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Incarnations: India in 50 Lives by Sunil Khilnani – review
2016-03-15 11:00:26 GMT
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"Khilnani has triumphantly taken on this tendency by writing a history of South Asia in 50 warts-and-all lives – a sort of pointillist biography of the subcontinent told through a wonderfully diverse and inclusive cast of characters. These range from a mystic prince born in the fifth century BC to a former petrol pump attendant turned business mogul who died in 2002, encompassing on the way a kaleidoscope of kings, sultans, princes and politicians, mathematicians, orientalists, physicians and freedom fighters, film-makers, philosophers, artists and poets. Some are major and familiar figures such as the Buddha, the Mughal emperor Akbar and Mahatma Gandhi; others are borderline obscure, and will be unfamiliar even to most Indians: who now remembers the 12th-century mystic poet and social reformer Basava, the 17th-century Ethiopian-born guerrilla leader Malik Ambar, or Raj-era Adivasi tribal activist Birsa Munda, three figures Khilnani has now resurrected from obscurity?"
Another take: "The east, as we’ve known at least since Edward Said’s Orientalism, is a career. And India, one feels now, reading Sunil Khilnani’s Incarnations, is a racket. In the age of toxic Hindu nationalism, India is an industry, a cult and a virus. The dominion of this India industry is wide, thriving at cosy, corporate-sponsored literary festivals as well as within the interrogation cells and courtrooms of the Indian state, where the “anti-Indian” is ruthlessly defined; manifesting itself daily in the homilies uttered by suited, suave India experts at western thinktanks and in the Dr Strangelovian, foaming-at-the-mouth, ultra-nationalist rants delivered by Indian TV hosts. Khilnani’s book slides in at the liberal, middlebrow end of the noise, closer to the thinktanks and literary festivals than the violent denunciations, assaults and arrests that form the right flank of the India industry. It is beautifully produced, its short chapters broken up by full-page photographs as it moves in resolutely linear fashion from the fifth century BC of the Buddha to the present day of manic billionaires. Throughout, it attempts to offer the reasonable, moderate argument about what makes India a civilisation and nation sui generis, one of particular relevance to “the world at large”, even if by “the world”, Khilnani seems to mean – in a conflation typical of promoters of the India industry – the west."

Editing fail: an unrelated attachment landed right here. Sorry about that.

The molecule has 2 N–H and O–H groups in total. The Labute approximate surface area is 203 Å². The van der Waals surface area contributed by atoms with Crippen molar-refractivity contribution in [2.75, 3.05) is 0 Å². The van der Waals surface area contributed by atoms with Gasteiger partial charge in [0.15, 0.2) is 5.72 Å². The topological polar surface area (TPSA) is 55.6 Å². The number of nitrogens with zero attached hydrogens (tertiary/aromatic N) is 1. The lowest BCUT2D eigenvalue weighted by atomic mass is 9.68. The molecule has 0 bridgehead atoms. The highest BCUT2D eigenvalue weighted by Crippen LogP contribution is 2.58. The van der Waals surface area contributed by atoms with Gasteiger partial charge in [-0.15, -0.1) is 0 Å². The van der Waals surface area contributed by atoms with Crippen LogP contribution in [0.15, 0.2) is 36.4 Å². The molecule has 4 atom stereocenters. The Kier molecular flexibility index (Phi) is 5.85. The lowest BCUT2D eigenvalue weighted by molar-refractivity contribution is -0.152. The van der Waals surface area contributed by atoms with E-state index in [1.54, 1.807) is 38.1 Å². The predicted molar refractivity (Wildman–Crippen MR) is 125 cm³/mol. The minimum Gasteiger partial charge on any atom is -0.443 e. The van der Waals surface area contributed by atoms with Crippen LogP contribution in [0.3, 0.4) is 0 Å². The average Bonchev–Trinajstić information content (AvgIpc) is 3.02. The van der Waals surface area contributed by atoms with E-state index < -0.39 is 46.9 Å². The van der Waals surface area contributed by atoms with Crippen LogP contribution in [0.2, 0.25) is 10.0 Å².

"Still, it would be far too easy to lay the entire responsibility for all this peddling of antiquity-continuity on the shoulders of Khilnani alone. The truth is that the India racket is as much an Anglo-American affair as it is an elite Indian one, a tacit network of wealth, power and influence that flows through the boardrooms of Delhi, London and New York, and across festivals, thinktanks and universities, which explains why Incarnations, before it was a book, was a series on Radio 4. Now that it is a book, it will receive due solemn consideration from the experts and professionals of the India industry spread across the globe. It will offer a pleasant encounter with the idea that is India, with an ambient white noise guaranteed to drown out the cries of those who continue to discover that India these days is an idea that bullies and assaults and arrests and kills."
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